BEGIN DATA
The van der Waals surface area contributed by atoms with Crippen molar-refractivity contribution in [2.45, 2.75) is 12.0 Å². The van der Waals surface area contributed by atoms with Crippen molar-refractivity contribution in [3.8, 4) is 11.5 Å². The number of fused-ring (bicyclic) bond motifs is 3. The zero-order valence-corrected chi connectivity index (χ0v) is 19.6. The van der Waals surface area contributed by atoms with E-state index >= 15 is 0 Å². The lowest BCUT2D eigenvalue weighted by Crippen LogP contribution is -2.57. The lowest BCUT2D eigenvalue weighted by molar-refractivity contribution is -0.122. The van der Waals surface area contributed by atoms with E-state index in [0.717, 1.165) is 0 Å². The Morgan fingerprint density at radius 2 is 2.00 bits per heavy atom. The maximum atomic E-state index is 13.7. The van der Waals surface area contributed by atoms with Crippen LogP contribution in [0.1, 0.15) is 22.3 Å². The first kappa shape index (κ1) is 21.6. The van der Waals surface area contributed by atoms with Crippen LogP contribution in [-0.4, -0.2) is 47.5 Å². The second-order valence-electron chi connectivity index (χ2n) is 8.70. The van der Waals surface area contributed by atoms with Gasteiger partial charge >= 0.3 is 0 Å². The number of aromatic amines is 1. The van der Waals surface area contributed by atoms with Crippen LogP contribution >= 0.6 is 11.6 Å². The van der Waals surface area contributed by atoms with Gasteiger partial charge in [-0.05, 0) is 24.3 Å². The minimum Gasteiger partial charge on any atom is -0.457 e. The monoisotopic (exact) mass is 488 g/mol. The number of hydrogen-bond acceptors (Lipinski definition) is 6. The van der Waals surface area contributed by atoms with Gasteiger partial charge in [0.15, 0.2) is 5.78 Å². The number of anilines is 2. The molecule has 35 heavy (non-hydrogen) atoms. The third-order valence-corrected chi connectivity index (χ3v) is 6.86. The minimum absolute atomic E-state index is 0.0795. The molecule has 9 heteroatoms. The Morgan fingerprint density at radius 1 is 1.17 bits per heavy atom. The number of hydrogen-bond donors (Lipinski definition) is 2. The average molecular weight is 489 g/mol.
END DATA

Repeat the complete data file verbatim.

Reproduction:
The van der Waals surface area contributed by atoms with Crippen molar-refractivity contribution in [2.45, 2.75) is 12.0 Å². The van der Waals surface area contributed by atoms with Crippen molar-refractivity contribution in [3.8, 4) is 11.5 Å². The number of fused-ring (bicyclic) bond motifs is 3. The zero-order valence-corrected chi connectivity index (χ0v) is 19.6. The van der Waals surface area contributed by atoms with E-state index >= 15 is 0 Å². The lowest BCUT2D eigenvalue weighted by Crippen LogP contribution is -2.57. The lowest BCUT2D eigenvalue weighted by molar-refractivity contribution is -0.122. The van der Waals surface area contributed by atoms with E-state index in [0.717, 1.165) is 0 Å². The Morgan fingerprint density at radius 2 is 2.00 bits per heavy atom. The maximum atomic E-state index is 13.7. The van der Waals surface area contributed by atoms with Crippen LogP contribution in [0.1, 0.15) is 22.3 Å². The first kappa shape index (κ1) is 21.6. The van der Waals surface area contributed by atoms with Crippen LogP contribution in [-0.4, -0.2) is 47.5 Å². The second-order valence-electron chi connectivity index (χ2n) is 8.70. The van der Waals surface area contributed by atoms with Gasteiger partial charge >= 0.3 is 0 Å². The number of aromatic amines is 1. The van der Waals surface area contributed by atoms with Crippen LogP contribution >= 0.6 is 11.6 Å². The van der Waals surface area contributed by atoms with Gasteiger partial charge in [-0.05, 0) is 24.3 Å². The minimum Gasteiger partial charge on any atom is -0.457 e. The monoisotopic (exact) mass is 488 g/mol. The number of hydrogen-bond acceptors (Lipinski definition) is 6. The van der Waals surface area contributed by atoms with Gasteiger partial charge in [0.15, 0.2) is 5.78 Å². The number of anilines is 2. The molecule has 35 heavy (non-hydrogen) atoms. The third-order valence-corrected chi connectivity index (χ3v) is 6.86. The minimum absolute atomic E-state index is 0.0795. The molecule has 9 heteroatoms. The Morgan fingerprint density at radius 1 is 1.17 bits per heavy atom. The number of hydrogen-bond donors (Lipinski definition) is 2. The average molecular weight is 489 g/mol.